Richard Fontaine, director of the Task Force convened by the Centre for New American Security, fears that India's abstentions of key votes at the United Nations Security Council and a divide on the issue of Iran when it does come up may dissipate Washington's enthusiasm to push for India's bid for a permanent seat.
Last year, the task force had published a study titled Natural Allies: A Blueprint for the Future of US-India Relations on the eve of President Barack Obama's trip to India in November; it was also catalytic in urging Obama to endorse India's candidacy for a permanent seat in the UNSC.
Richard Fontaine, a Senior Fellow at CNAS, who authored the study that was co-chaired by former deputy secretary of state Richard Armitage and erstwhile Under Secretary of State Nicholas Burns, said, "In many ways, the two-year tenure (of India as a member of the 15-member UNSC), is the big opportunity for the United States and India to demonstrate that they can work together on the Security Council because obviously there are lingering doubts about what it would actually mean for India to have a permanent membership."
He said, "The India and US voting coincidence in the General Assembly, 30 percent or something, which is, suboptimal, at least from out point of view and we've been on the other side of issues that have come before the Security Council when India hasn't been on it, like Burma and certain sanctions and so forth," is an unviable track record.
"So, this is the big opportunity to show what it would actually be like if we were both on the Security Council together," he said.
Fontaine said that he did not believe India's no vote on the Libya No-Fly Zone was "particularly consequential because the mandate came through and an abstention is an abstention."
But he said that it would "be interesting to see if India has a high rate of abstentions in its two years because I do think that there is still some working out on the Indian side of precisely the role it wants to play."
"India has said for a long time that it sees itself as a global power with global interests and global ambitions. US has said the same thing about India," he said.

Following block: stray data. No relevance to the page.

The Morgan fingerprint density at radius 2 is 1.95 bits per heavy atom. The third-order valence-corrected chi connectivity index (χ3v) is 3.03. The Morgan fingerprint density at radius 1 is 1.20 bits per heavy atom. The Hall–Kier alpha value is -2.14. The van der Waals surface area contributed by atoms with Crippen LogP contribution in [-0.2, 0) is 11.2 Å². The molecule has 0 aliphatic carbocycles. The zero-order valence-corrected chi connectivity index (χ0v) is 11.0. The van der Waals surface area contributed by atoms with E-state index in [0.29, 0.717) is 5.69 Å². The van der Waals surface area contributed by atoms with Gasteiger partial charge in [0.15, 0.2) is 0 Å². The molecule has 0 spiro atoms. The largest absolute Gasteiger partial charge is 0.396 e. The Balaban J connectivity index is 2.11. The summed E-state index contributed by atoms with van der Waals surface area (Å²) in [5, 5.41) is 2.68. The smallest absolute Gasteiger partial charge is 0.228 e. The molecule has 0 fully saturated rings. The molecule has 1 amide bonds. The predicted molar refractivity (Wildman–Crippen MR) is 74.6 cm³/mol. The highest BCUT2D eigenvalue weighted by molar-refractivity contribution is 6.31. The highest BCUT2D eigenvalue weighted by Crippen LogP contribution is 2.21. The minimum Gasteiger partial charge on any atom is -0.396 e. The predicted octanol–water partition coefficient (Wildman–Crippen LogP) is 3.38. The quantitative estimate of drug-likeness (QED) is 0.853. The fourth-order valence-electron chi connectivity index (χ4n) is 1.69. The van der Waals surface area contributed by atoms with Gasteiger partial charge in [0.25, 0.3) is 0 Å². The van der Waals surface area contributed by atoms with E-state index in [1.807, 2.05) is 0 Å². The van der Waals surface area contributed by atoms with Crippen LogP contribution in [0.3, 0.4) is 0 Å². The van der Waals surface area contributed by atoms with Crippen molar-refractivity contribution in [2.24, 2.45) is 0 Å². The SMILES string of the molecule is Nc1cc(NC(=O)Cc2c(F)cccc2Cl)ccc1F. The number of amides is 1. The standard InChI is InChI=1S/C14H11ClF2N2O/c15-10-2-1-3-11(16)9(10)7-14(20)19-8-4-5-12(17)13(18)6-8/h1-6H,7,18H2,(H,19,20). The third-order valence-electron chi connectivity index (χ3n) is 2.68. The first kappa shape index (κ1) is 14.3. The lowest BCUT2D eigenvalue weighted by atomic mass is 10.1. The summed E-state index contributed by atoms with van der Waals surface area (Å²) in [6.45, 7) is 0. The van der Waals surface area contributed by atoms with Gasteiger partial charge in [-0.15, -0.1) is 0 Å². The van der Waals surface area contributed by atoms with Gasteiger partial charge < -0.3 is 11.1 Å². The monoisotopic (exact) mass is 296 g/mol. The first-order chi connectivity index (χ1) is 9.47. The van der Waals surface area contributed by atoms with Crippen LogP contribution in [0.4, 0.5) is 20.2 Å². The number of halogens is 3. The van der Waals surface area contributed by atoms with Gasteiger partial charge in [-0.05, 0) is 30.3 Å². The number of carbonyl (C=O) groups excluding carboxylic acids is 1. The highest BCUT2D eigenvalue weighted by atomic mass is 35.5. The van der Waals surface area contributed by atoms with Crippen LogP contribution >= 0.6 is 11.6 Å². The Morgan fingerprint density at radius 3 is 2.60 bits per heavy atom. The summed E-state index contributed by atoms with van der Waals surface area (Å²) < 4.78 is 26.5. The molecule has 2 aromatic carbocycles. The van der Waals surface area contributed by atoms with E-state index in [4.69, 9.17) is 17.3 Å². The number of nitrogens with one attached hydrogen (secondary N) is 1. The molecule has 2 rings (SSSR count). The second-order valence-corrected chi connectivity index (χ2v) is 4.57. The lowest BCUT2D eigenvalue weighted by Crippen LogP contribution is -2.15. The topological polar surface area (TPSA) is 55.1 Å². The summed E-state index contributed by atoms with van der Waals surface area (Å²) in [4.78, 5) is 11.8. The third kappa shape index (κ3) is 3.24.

But Fontaine pointed out, "On a number of international issues, India has not taken a stand one way or the other or sort of said that it wants to remain nonaligned. That does not seem to be commensurate with being on the Security Council and having to take a stand on many issues."
He flagged the possible issue of Iran which could come up between now and the end of India's tenure on the Security Council.
Fontaine predicted, "That is the issue that has the potential to truly be kind of a train wreck in terms of the relationship because some Indian officials describe themselves as having a strategic relationship with Iran."
"They don't want to put pressure on Iran for fear of stirring up Shia sentiment at home and they have, obviously, energy ties with Iran," he added.
Fontaine noted, "This is at the very top of the American national security foreign policy agenda. So, if this does come before the Security Council and we're on one side and India is on the other, that's going to be a very difficult thing to bridge."
When queried whether New Delhi could use its soft diplomacy to help in situations where the US is having difficulties in making inroads with Iran -- since Washington has always maintained its differences are with the Iranian government and not its people -- Fontaine acknowledged that India could certainly play such a role.
"I guess, while there's certainly an avenue for the United States to learn things about what Iran is doing and the way it makes decisions in a way we couldn't do it in the absence of consultations with India, simply because of India's relationship with Iran and Iranian leaders, and so there are those kinds of opportunities to use India in a way that is different than we would normally expect, which is just one more country that's trying to put on the pressure," he said.
But Fontaine argued that that the political reality of this issue in the US Congress should not be underestimated. "I mean, if you're sitting in Congress and your constituents say, ok, well the United States changes export controls -- because that was a big request of the Indians -- and it recognised India's aspirations for the UN Security Council and the President (in his speech to the Indian parliament endorses India's candidacy) -- you add up all of these and the civilian nuclear agreement, but on one of the biggest issues of importance to the US Congress, which is sanctions on Iran and trying to prevent an Iranian nuclear programme, India is on the other side of that issue, that is a very difficult thing to bridge."
Thus, he said while there is some value to India playing the role of a mitigator on the Iran issue, "it doesn't stop there."